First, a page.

Harrison Stafford was born in 1977 and grew up in an east bay suburb of San Francisco, California. He attended regular public schools and also spent time in Synagogue studying the Torah and learning Hebrew. His parents have a deep appreciation for the love of music and music played an important role in the daily life of the family.
For reasons even he can’t fully explain, Reggae music and its’ history touched him at a very young age and sparked a love of the rhythm and culture of the African Diaspora. Still in high school he began to wonder why Reggae music, coming from a relatively small group of poor black people, was such a powerful voice for equal rights and justice, and he longed to be a part of that worldwide struggle.
After graduating from high school, Harrison studied jazz at Sonoma State University where he formed the fusion Reggae group Groundation in 1998. Groundation has since become one of the leading conscious bands of the underground music scene having released eight albums of original music and participated in countless world tours. Harrison continues to be a driving force behind Groundation both in his role as lead vocalist and in his creative ability to develop exciting new music.
Drawing on his personal research and his travel experiences in Jamaica and Africa, Harrison created a college level course titled “the History of Reggae Music”, which he taught at Sonoma State University from 1999-2001. The course was unique in that it took students who maybe just recently heard of Reggae music or only knew it from the popularity of Bob Marley and helped them appreciate the music on a deeper level; helped them understand how the music and message really defines who we are and where we stand in this time.
From 2000-2012 Harrison produced a documentary film on the history of the Rastafarian movement and Reggae music; entitled “Holding on to Jah”. The film features exclusive interviews with the who’s who of Reggae legends including The Congos, The Abyssinians, Ras Michael, Brother Samuel Clayton, Pablo Moses, Israel Vibration, IJahman Levi, Countryman, and Winston McAnuff among many others. Holding on to Jah was a collaboration with his long time childhood friend, director Roger Hall, and is currently in contract negotiations for the publishing rights to secure its world-wide release November, 2015.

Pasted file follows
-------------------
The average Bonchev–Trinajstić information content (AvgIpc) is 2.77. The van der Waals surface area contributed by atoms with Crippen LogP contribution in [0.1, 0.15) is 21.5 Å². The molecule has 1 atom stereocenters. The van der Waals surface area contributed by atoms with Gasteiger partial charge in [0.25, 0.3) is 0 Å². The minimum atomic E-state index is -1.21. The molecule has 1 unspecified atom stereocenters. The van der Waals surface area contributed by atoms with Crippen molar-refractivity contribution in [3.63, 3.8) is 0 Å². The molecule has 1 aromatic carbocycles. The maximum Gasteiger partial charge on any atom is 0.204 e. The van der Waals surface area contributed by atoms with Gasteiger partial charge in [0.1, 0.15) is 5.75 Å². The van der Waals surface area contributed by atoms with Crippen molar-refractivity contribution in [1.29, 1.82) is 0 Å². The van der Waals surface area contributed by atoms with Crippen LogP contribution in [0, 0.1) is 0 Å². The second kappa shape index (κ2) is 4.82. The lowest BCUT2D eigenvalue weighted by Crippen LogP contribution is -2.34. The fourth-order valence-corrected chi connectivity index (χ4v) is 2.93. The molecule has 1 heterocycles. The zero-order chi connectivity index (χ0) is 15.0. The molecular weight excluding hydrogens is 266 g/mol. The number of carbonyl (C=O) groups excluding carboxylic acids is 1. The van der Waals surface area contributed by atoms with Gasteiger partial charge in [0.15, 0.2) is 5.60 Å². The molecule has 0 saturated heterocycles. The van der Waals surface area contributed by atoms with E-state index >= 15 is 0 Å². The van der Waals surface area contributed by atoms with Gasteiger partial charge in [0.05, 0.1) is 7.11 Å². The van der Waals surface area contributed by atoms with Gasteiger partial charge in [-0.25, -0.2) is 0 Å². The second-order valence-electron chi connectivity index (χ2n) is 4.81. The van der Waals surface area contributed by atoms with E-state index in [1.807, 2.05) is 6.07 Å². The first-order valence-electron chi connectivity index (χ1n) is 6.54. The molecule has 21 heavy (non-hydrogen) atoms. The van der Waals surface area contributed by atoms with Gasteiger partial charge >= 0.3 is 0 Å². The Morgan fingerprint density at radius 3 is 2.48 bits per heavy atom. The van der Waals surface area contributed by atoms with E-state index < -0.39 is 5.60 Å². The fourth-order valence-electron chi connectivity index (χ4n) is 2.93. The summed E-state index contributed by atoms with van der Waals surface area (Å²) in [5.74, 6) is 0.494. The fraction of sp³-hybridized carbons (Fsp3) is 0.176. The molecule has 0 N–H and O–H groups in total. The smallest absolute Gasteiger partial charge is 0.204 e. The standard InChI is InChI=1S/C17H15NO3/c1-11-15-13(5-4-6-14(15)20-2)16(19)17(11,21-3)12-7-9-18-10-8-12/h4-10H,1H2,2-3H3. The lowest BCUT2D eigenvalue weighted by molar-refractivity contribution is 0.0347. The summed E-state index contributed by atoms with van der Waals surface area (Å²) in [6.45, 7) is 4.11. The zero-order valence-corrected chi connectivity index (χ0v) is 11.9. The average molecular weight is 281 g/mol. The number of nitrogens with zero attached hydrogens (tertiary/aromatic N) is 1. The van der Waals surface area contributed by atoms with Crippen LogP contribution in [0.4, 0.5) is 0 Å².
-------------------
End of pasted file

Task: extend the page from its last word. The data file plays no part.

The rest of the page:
Harrison continues to write music and tour with Groundation and to get involved in other projects that help spread the music and the message. He recorded a jazz influenced album call “Rockamovya” in 2008 which was a collective featuring members of Groundation along with Horsemouth on the drums and Grammy nominated Jazz guitarist Will Bernard. Harrison also began solo works including a studio release (Madness 2011) and a live DVD/CD (Throw Down Your Arms 2012) under the name “Professor” which focused on the Israeli-Palestinian conflict and featured legendary Jamaican musicians Leroy “Horsemouth” Wallace on the drums and Errol “Flabba Holt” Carter on bass. In 2016 “One Dance” was released under the artist name ‘Harrison Stafford’ featuring personal songs in a straight ahead reggae fashion performed once again by the Jamaican legends who worked on the “Professor” projects. Tours throughout USA, Europe, and Brazil followed pushing the “One Dance” album to worldwide acclaim.
Today Harrison is gearing up to release another project this time a unique collaboration with a French Dub pioneer Brain Damage. The album titled “Liberation Time” is set for an October 20, 2017 with European tours to follow in October and November. Back in his home based in Northern California Harrison has a new crew of musicians from the reggae and jazz worlds set to perform a select few concerts featuring Groundation music along with songs from his solo works.
Looking ahead to 2018 and the launch of ‘GROUNDATION; Next Generation’ with a studio album to be released in the Fall and tours to follow. The future is very bright and promising for Harrison Stafford and all his works to come; for fans and followers sit back and enjoy the musical fruits!